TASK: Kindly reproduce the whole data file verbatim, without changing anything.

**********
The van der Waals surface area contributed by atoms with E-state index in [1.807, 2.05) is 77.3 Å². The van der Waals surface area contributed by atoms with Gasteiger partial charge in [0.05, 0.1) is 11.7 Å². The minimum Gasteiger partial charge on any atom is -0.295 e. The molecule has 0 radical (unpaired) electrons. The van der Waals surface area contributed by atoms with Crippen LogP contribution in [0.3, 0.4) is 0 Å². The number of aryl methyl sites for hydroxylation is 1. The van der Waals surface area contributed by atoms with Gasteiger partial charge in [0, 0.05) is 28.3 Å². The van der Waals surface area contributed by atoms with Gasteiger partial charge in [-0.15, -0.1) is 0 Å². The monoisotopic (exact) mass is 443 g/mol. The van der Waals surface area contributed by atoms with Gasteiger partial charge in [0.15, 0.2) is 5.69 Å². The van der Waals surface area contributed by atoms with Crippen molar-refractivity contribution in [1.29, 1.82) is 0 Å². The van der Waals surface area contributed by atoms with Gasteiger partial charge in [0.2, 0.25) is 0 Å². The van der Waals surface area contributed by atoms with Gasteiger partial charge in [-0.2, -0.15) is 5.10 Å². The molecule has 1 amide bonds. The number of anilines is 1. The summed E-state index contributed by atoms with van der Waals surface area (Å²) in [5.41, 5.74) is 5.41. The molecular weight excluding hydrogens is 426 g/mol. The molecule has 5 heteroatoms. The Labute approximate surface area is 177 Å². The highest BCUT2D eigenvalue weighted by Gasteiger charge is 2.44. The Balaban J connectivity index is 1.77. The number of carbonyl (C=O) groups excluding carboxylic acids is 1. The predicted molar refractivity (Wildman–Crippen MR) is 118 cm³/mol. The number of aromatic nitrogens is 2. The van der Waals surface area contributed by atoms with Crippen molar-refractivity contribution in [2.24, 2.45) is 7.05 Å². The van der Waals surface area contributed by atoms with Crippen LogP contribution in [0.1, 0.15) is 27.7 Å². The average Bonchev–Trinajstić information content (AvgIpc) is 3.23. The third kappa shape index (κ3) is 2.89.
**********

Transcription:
The van der Waals surface area contributed by atoms with E-state index in [1.807, 2.05) is 77.3 Å². The van der Waals surface area contributed by atoms with Gasteiger partial charge in [0.05, 0.1) is 11.7 Å². The minimum Gasteiger partial charge on any atom is -0.295 e. The molecule has 0 radical (unpaired) electrons. The van der Waals surface area contributed by atoms with Crippen LogP contribution in [0.3, 0.4) is 0 Å². The number of aryl methyl sites for hydroxylation is 1. The van der Waals surface area contributed by atoms with Gasteiger partial charge in [0, 0.05) is 28.3 Å². The van der Waals surface area contributed by atoms with Gasteiger partial charge in [-0.15, -0.1) is 0 Å². The monoisotopic (exact) mass is 443 g/mol. The van der Waals surface area contributed by atoms with Gasteiger partial charge in [0.15, 0.2) is 5.69 Å². The van der Waals surface area contributed by atoms with Crippen molar-refractivity contribution in [1.29, 1.82) is 0 Å². The van der Waals surface area contributed by atoms with Gasteiger partial charge in [0.2, 0.25) is 0 Å². The van der Waals surface area contributed by atoms with Gasteiger partial charge in [-0.2, -0.15) is 5.10 Å². The molecule has 1 amide bonds. The number of anilines is 1. The summed E-state index contributed by atoms with van der Waals surface area (Å²) in [5.41, 5.74) is 5.41. The molecular weight excluding hydrogens is 426 g/mol. The molecule has 5 heteroatoms. The Labute approximate surface area is 177 Å². The highest BCUT2D eigenvalue weighted by Gasteiger charge is 2.44. The Balaban J connectivity index is 1.77. The number of carbonyl (C=O) groups excluding carboxylic acids is 1. The predicted molar refractivity (Wildman–Crippen MR) is 118 cm³/mol. The number of aromatic nitrogens is 2. The van der Waals surface area contributed by atoms with Crippen molar-refractivity contribution in [2.24, 2.45) is 7.05 Å². The van der Waals surface area contributed by atoms with Crippen LogP contribution in [0.1, 0.15) is 27.7 Å². The average Bonchev–Trinajstić information content (AvgIpc) is 3.23. The third kappa shape index (κ3) is 2.89.